The Pathankot attack came as another shocker with investigations showing that the perpetrators may have spent as many as 15 hours roaming on Punjab roads in a hijacked car before they actually entered the air base. While India has begun working on strengthening its intelligence and security apparatus – be it in terms of border fencing or on training its personnel or upgrading technology – getting a full-proof system ready to prevent a terror attack is still distant.
Police forces are the first line of defence in the face of internal security threats. However, police reforms in the country have been slow. In February this year, Union Minister Kiren Rijiju said he would “admit” to the fact that modernisation of the country’s police forces was not up to the mark. In its reports last month, Comptroller and Auditor General (CAG) slammed Uttar Pradesh Police saying that it has been functioning with "less than 50 per cent of the sanctioned manpower", "obsolete weapons" and "outdated communication technologies."
In a report published in 2010, the CAG had laid bare the status of police modernisation in all states. The report titled “Compendium of Performance Audit Reviews on Modernisation of Police Force” highlighted how the actual release of funds under police modernisation scheme fell short of the outlay. In some cases, the Centre did not contribute its share, while in others, the states lagged behind.
Armed forces modernisation
The pace of modernisation of the armed forces has also been slow. Recently, a 119-page report by the Indian Army, published on ‘Future Core Technologies and Problem Statements’, shed light on the problems faced by the soldiers – from vulnerability of their body armour, obsolete night fighting gear, problems with winter clothing to lack of situational awareness systems which keep them updated during operations.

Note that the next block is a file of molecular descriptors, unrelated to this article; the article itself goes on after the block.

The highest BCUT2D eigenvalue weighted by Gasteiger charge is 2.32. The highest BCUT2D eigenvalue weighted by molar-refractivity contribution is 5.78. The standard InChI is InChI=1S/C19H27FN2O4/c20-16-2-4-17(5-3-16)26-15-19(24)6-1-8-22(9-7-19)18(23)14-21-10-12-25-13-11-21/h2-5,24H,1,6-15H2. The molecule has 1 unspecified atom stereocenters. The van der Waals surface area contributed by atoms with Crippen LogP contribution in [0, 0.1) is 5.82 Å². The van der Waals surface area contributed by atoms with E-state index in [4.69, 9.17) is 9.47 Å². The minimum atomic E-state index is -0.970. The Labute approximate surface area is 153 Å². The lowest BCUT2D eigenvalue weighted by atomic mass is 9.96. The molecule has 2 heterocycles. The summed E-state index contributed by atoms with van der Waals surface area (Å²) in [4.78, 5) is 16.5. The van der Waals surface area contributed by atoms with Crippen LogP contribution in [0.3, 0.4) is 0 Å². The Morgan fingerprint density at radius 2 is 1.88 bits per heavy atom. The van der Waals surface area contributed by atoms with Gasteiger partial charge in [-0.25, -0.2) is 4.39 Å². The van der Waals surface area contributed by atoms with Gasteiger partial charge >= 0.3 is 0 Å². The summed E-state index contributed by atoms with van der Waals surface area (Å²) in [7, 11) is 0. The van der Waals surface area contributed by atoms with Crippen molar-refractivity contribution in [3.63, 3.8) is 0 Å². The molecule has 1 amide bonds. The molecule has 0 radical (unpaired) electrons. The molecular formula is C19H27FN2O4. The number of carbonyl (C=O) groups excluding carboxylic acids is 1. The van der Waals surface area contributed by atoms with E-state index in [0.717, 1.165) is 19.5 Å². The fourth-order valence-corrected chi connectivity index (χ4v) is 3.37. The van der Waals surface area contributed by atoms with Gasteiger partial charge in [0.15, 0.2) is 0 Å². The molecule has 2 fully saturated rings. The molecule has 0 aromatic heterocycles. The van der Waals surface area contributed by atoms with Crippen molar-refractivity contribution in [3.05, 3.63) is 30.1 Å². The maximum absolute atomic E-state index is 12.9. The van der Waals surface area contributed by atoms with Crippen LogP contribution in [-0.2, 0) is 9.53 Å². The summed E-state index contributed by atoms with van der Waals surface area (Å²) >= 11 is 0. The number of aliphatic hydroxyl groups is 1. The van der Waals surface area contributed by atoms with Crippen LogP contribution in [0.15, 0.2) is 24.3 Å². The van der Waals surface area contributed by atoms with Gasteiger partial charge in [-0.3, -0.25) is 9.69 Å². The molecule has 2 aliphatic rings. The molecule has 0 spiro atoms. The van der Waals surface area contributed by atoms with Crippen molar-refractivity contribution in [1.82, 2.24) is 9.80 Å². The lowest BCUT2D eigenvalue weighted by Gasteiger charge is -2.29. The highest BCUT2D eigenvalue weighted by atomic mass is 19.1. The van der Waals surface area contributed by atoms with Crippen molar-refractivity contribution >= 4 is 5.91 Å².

In the Union Budget 2017, the expenditure on defence is 1.63 per cent of the projected GDP for 2017-18, the lowest since the 1962 war with China. The Budget announced a 6 per cent hike in the defence budget from Rs 2.58 lakh crore in 2016-17 to Rs 2.7 lakh crore. The hike, experts said, was insufficient for the armed forces to meet its demands for military modernisation despite heightened tensions with Pakistan and the increasing military capabilities of China.
Out Rs 2,74,114 crore allocated for Defence, about Rs 86,000 crore has been allocated for capital acquisition, which includes new weapon systems and modernisation, which is overshadowed by the revenue expenditure of Rs 1,72,744 crore, which includes day-to-day running costs, salaries, etc. Another Rs 14,852 crore has been earmarked for civil works, ordnance factories, BRO, etc, under miscellaneous expenditure.
Experts argue that the budget falls short of expectations in terms of the pace of modernisation required for the armed forces. They contend that the increase in defence budget has not matched the government's revenue increases, which has gone at a very good pace of around 16 to 17 per cent increase. Moreover, much of the increase in defence budget is in the revenue segment and not in the capital segment, which is crucial for modernisation.
Procurement of defence equipment has also been slow and reports of graft have only dampened the pace. Bureaucratic and technical complications have also slowed down the process. For example, French aviation major Dassault won the tender to supply Rafale fighter aircraft in January 2012 but had been locked in negotiations with the Indian government over the technical details ever since. The deal was considered crucial for the Indian Air Force that is grappling with a dwindling fighter fleet. A deal for for 36 jets was finally signed on September 23, 2016 but India will not get them before 2019.
While in the last decade or so, India has intensified fight against terrorism, be it diplomatically, strategically or militarily, the rise of global terror groups such as Islamic State and Pakistan’s continued support to terrorism in Jammu and Kashmir have compounded the problem. India knows that Pakistan’s ‘deep state’ is going to continue with its proxy warfare against the country through terrorists and no government is going to make much of a difference there.
Clearly, the stakes are high for India as it develops economically. While dealing with terrorism may not have easy answers, improving India’s counter-terrorism capacities are non-negotiable - be it in terms of counter-terrorism training, upgrading technologically or strengthening the coordination within civilian and military establishments. Given the threat India faces, this is one area that the country can ill-avoid.